"So I gathered a huge variety of material that seemed to fit this vague idea I had of what it might mean now to be a Hamlet and cobbled it together. In its earliest state, it was given a reading at the American Place Theatre in New York. And that was actually a very successful reading."
But the timing was not right to take the play further. Amid an almost Shakespearean tempest of psychological, emotional, and economic pressures, Galloway fled New York and set the work aside. "I didn't really know what I wanted to do, what I wanted to write," she says. "I didn't even really know how to write. And in New York, I didn't have a group to work with, to help me figure it out. I was on my own. Part of what would shut me down every time I returned to this piece (and for years I would return to it time and again) was that I felt this weight of expectation. I felt I had to be the One and Only -- that I had to impregnate, carry, deliver, and raise the thing all by myself. And I didn't know how to do it, how to see it through."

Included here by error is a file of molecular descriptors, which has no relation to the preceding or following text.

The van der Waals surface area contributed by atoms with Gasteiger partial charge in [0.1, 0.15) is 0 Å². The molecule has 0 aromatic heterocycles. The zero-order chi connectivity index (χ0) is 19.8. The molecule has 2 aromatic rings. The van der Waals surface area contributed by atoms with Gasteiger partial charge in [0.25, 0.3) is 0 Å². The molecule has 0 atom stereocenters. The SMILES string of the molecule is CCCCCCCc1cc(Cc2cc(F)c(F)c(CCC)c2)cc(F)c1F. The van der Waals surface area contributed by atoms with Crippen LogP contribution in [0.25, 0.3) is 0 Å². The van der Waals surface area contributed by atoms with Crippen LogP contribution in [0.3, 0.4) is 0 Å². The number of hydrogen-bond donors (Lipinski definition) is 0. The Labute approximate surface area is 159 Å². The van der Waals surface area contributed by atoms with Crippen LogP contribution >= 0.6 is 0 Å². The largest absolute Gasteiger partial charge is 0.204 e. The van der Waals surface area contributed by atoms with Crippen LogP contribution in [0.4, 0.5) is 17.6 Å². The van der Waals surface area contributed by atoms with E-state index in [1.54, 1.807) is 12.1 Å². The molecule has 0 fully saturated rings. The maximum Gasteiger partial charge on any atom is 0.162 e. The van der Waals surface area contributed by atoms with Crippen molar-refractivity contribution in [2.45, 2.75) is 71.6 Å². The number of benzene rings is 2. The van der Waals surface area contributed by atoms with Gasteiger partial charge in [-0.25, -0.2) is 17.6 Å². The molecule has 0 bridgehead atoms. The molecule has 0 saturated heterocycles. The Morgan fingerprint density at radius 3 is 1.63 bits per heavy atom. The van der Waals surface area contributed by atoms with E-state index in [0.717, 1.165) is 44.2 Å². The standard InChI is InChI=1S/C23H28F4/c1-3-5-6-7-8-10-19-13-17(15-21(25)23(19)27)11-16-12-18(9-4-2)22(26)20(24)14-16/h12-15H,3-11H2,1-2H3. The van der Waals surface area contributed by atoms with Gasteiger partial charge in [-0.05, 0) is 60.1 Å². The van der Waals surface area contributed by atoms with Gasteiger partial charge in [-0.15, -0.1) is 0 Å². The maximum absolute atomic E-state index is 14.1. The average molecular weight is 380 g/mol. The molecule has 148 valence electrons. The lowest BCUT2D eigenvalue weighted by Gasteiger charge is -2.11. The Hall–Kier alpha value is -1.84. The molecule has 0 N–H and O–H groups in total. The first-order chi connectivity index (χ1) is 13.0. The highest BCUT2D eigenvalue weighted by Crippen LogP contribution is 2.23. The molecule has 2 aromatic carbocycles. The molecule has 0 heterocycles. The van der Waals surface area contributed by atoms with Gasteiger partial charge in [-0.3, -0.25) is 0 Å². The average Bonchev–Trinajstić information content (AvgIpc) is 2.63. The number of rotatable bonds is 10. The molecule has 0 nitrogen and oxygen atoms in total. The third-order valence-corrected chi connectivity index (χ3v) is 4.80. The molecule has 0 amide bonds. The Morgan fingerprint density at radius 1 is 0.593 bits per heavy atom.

By the time Galloway is approached with The Question, she says, "I had rewritten and revised and rethought the thing to death. It had never had a strong organizing principle in the first place, and by this time it was in tatters -- just a bunch of routines and some pretty interesting monologues and scenes. But nothing coherent. But what little I had was enough to interest the Rudes. So they asked me if they could do an informal reading of the material. Of course, I jumped at the idea. Then I had second thoughts.